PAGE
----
I saw old autumn in the misty morn
Stand shadowless like Silence,
Thomas Hood. 1799-1845. Ode to Autumn.
I got up before six this morning to let the dogs and cats out. I sat on the wall and daydreamed, while the cats ate their food - my function being to stop the dogs from edging the cats out and then gobbling their food.
All seemed still and quiet, but when I analysed the silence I heard several different bird calls, the sound of the river across the road (overlaid by the sound of the aeration pump working at the trout farm!) the sudden, panicked squawking of a startled pheasant, the crowing of a village cockerel, something was making a racket some distance away, possibly one of the peacocks from the Watermill, the wind was rustling the upper leaves of the big ash tree - though rather strangely not the others, and then, somewhat closer to home, the sounds of two dogs struggling to contain themselves as they watched the cats tuck in to breakfast! I took pity on them and brought them back inside for their tasty treat of a little liver and a handful of dog meal.
After a quick cup of tea I decided to take Toby along to the watermill to see whether we could find out what had been making the noise.
As we passed the entrance to the trout farm - and sure enough the aeration pump was bubbling up - I looked away to the right and along the old railway line and to my surprise there was Mr Peacock doing his best to look invisible as he hurried back into cover. I wonder whether he is an escapee?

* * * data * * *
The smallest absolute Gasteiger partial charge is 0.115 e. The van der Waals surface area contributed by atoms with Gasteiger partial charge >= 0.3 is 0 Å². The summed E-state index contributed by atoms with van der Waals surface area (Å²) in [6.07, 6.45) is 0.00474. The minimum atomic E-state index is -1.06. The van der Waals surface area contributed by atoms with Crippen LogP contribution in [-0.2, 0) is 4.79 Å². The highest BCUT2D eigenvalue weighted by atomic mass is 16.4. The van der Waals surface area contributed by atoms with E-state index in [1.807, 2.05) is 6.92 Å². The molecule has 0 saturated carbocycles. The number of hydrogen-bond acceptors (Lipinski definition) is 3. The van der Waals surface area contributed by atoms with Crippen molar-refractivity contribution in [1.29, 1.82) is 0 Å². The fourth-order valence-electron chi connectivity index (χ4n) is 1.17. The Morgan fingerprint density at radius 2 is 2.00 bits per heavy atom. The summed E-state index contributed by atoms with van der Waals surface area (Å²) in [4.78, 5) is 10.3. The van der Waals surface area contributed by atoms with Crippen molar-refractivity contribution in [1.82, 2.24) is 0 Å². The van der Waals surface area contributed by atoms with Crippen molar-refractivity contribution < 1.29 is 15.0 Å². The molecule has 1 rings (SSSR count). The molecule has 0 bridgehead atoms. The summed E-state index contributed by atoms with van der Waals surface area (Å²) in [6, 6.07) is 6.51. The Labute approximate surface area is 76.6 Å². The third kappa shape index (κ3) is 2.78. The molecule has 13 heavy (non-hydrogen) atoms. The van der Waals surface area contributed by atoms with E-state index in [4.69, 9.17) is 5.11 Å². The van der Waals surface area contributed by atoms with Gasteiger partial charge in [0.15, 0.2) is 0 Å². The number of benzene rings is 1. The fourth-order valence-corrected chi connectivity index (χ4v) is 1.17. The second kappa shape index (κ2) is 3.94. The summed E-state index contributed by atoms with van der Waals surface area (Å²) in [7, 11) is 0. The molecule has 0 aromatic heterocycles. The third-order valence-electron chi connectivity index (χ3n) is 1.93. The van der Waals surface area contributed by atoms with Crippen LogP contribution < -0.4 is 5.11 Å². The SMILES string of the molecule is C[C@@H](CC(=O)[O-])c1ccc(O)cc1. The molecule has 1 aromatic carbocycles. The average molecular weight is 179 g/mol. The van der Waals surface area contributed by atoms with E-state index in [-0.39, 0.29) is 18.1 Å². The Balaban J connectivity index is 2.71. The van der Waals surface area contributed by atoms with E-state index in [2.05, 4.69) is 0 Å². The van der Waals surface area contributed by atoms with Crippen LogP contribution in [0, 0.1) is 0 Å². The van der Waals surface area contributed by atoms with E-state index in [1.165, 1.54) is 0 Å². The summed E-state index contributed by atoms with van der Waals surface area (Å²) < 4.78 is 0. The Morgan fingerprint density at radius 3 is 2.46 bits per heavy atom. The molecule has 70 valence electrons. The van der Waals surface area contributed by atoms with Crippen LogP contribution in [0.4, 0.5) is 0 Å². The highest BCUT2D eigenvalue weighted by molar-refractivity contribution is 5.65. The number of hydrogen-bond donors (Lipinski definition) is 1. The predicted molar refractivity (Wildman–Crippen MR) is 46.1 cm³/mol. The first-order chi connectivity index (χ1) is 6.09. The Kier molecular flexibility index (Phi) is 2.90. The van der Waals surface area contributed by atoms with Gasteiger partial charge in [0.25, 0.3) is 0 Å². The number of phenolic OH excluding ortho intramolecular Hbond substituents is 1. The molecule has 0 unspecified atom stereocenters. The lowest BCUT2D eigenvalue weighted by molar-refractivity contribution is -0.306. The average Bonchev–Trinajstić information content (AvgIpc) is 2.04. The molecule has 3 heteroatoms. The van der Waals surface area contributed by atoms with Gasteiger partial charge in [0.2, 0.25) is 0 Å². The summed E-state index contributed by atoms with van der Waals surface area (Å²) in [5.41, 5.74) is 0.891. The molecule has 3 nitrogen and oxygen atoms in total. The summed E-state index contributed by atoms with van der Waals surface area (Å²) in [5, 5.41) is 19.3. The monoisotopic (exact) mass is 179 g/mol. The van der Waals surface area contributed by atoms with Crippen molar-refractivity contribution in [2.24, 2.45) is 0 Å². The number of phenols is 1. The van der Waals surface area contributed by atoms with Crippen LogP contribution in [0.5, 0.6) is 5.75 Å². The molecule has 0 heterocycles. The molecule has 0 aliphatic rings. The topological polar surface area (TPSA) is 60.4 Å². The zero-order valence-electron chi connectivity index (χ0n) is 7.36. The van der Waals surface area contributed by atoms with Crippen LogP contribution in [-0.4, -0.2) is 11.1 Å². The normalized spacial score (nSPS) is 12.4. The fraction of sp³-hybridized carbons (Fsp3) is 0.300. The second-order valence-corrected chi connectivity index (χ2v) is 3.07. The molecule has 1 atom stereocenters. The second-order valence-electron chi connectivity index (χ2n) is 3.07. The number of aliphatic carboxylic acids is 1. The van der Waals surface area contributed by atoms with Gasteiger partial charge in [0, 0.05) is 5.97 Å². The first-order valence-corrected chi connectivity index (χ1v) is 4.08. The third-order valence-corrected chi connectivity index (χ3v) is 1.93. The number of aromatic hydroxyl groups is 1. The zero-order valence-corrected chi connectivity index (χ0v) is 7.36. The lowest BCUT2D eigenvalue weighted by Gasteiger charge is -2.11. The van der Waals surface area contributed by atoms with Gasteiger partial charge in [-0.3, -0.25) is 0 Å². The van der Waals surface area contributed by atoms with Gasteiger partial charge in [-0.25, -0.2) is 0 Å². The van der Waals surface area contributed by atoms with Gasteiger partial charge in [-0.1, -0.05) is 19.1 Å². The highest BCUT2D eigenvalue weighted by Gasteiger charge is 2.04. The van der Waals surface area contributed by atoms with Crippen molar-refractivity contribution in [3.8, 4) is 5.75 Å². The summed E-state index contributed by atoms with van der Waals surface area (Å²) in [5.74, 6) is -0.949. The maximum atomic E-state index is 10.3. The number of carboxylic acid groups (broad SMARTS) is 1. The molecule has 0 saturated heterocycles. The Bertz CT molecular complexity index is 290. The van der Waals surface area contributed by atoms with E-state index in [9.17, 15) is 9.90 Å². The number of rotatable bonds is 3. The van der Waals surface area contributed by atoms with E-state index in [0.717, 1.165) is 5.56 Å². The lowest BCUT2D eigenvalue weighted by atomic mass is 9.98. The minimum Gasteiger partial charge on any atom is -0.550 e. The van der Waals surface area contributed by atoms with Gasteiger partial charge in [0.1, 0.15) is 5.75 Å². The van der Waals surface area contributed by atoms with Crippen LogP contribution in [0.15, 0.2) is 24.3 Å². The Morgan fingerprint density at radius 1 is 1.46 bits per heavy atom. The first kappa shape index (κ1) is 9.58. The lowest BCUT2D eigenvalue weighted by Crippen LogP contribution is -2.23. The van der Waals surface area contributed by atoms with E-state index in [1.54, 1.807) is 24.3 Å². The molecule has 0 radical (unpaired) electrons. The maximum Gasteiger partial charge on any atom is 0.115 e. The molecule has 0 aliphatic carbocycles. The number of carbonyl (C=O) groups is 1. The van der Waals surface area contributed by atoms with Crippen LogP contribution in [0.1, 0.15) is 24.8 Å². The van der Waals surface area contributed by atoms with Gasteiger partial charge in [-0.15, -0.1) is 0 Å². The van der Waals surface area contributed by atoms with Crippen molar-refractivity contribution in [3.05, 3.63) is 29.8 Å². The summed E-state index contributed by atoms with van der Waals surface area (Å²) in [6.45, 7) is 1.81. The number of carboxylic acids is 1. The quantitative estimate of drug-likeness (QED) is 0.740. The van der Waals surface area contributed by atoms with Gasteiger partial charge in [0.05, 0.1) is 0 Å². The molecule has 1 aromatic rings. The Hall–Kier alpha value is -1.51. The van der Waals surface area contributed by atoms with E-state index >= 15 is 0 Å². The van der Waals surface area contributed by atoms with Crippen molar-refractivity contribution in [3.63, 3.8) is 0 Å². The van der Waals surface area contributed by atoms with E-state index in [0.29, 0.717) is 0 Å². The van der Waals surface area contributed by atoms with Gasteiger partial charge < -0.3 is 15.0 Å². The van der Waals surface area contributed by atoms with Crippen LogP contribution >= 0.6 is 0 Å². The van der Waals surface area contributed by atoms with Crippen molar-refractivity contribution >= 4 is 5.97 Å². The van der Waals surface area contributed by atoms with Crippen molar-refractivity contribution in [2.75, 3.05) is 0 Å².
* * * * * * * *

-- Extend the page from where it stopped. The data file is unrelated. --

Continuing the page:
We continued under the old bridge and along the road and there was the most wonderful sight (though the trout farm may not agree) of a field of prehistoric-looking grey herons. They took fright when they saw Toby and I and we were treated to the amazing view of probably two or three dozen herons taking off. I tried to take a photograph but failed miserably. Sorry.
The watermill was looking as lovely as ever, even on a dull morning. The birds and the wallaby were getting pretty excited because someone was making the rounds with their breakfast. I took a photograph - but as I had forgotten to take my specs with me it was very much a point and click and hope for the best...
the wallaby is on the right-hand side,top third, to the left of the fencepost, his head is light against the dark entrance of his shelter. I wonder whether he ever dreams about the day he escaped and came to visit us before hopping off to the trout farm.
Toby and I strolled back through the field, the barley has all gone and just the straw remains, waiting for the baler.
As we approached the little side gate to our garden we were met by the sight
of Sparky and Bennie enjoying a play-fight while they waited for us.
This is the harvest for today - more spinach soup to be made for freezing, runner beans to be prepared for the freezer, and the odds and ends for tea. Thankfully the courgettes, although still plentiful, are slowing down.
The addition of a couple of lovely sharp cooking apples to the spinach soup recipe really does work. I can fully understand why your Pa became addicted to spinach soup when he worked in Germany. With the addition of crusty bread, or garlic bread if I am spoiling him, it becomes a meal in itself, especially if it has had some parmesan cheese added!
We have 8 litres, so far, in the big freezer in the summerhouse. That takes some preparation and chopping - thank goodness for blenders, at least I didn't have to push it all through a big sieve the way we had to all those years ago, when I learned to make soup at school. Isn't it funny how some things can transport you instantly back in time..
Talking of time, I must get on and do a few jobs. It was fantastic talking to you this morning. Good to know that you are enjoying teaching. Do your friends all cycle to work too? Look after yourself.